Please see the above section for definitions of terms mentioned above

Additional Procedures

Procedure DescriptionAverage Cost ($)Low-End Cost (10th percentile)High-End Cost (90th percentile)
Examination Before Treatment290.4482500
Periodic Check-ups with Orthodontist248.45103400
Adjustments to Removable Orthodontic Retainers162.1651310

Note: This cost breakdown does not include direct-to-consumer aligners. Typically, once you start looking into how much braces cost, you’ll begin seeing direct-to-consumer aligner advertisements. Their unique selling proposition is that without a dentist or orthodontist in person, you can have these braces delivered to your home. However, unless you have been advised by your dental practitioner to purchase these products, they currently have too many dangers to be recommended despite their price.

For a full breakdown of all dental procedure costs click here.

How can I get Low-Cost Braces?

At the end of the day, braces are extremely expensive. However, they are a necessary evil for many people. If you are in need of braces but cannot afford them, there are a few things you can do to get free or subsidized braces:

Dental Schools

One way to get low-cost braces is to go to a dental school. Dental schools are educational institutions that train students to become dentists. They typically have clinics where students can gain hands-on experience treating patients. The treatments provided at these clinics are usually very cheap or even free. However, the downside is that students typically are much slower and less experienced than practicing dentists.

Community Dental Clinics

Another option for getting cheap braces is to go to a community dental clinic. Community dental clinics are non-profit organizations that provide dental care to underserved communities. They typically offer their services at a reduced cost or even for free. However, the downside is that these clinics are often very busy and have long waitlists.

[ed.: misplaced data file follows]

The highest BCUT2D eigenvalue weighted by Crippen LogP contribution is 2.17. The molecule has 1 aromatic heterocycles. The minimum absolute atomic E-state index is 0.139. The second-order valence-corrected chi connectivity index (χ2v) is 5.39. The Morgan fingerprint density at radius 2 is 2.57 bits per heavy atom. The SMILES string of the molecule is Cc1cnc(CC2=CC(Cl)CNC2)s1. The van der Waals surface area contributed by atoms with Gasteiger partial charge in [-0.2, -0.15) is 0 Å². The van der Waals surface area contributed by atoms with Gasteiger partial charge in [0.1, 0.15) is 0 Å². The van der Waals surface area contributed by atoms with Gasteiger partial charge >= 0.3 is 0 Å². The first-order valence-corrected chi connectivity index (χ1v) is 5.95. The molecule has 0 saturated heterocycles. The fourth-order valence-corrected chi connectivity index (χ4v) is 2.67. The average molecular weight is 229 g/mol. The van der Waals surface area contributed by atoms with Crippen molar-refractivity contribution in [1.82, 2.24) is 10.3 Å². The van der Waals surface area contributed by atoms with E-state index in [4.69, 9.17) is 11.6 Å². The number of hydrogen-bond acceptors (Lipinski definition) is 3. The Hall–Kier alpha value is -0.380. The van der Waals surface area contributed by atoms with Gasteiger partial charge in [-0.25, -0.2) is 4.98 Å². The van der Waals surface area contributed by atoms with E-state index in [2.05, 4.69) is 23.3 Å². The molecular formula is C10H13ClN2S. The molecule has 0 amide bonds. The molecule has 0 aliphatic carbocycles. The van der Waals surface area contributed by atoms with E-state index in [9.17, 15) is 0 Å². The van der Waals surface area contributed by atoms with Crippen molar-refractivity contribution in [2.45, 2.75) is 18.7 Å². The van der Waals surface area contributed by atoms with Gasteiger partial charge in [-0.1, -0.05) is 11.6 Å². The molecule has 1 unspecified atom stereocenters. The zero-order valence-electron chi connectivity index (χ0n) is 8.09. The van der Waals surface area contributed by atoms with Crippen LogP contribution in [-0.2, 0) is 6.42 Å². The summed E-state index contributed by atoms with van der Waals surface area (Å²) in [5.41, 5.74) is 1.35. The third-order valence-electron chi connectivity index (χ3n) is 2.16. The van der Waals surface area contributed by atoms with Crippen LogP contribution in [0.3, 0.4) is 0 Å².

There are a few organizations that provide free braces to low-income individuals. One such organization is the Dental Lifeline Network. The Dental Lifeline Network is a non-profit organization that provides free dental care to low-income seniors and people with disabilities. Another organization that provides low-cost braces is the Give a Kid a Smile Program from the American Dental Association. The Give a Kid a Smile Program is a non-profit organization that provides free dental health education, screenings, preventive care, and/or treatment for kids.


If you are low-income, you may be eligible for Medicaid. Medicaid is a government-funded health insurance program that covers low-income individuals. Many states have expanded their Medicaid programs to cover dental care, including braces. To see if you are eligible for Medicaid, contact your state’s Medicaid office.


Health Maintenance Organizations (HMOs) are organizations that provide health insurance coverage to their members. Many HMOs have dental plans that cover part or all of the cost of braces. However, the downside is that HMOs often have a limited network of dentists that they work with.

Dental Discount Plans

Another option for getting low-cost braces is to sign up for a dental discount plan. Dental discount plans are not insurance plans, but rather membership plans that offer discounts on dental services from a network of dentists. These plans typically have an annual fee that entitles the member to a certain percentage off of dental services. The downside is that dental discount plans often have a limited network of dentists that they work with.


The contents of this website, such as text, graphics, images, and other material are for informational purposes only and are not intended to be substituted for professional medical advice, diagnosis, or treatment. Nothing on this website constitutes the practice of medicine, law or any other regulated profession.

No two mouths are the same, and each oral situation is unique. As such, it isn’t possible to give comprehensive advice or diagnose oral conditions based on articles alone. The best way to ensure you’re getting the best dental care possible is to visit a dentist in person for an examination and consultation.


Less dental work is healthier for you. Learn what you can do to minimize the cost of dental procedures and avoid the dentist altogether!

Let dentists show you how

Leave a Reply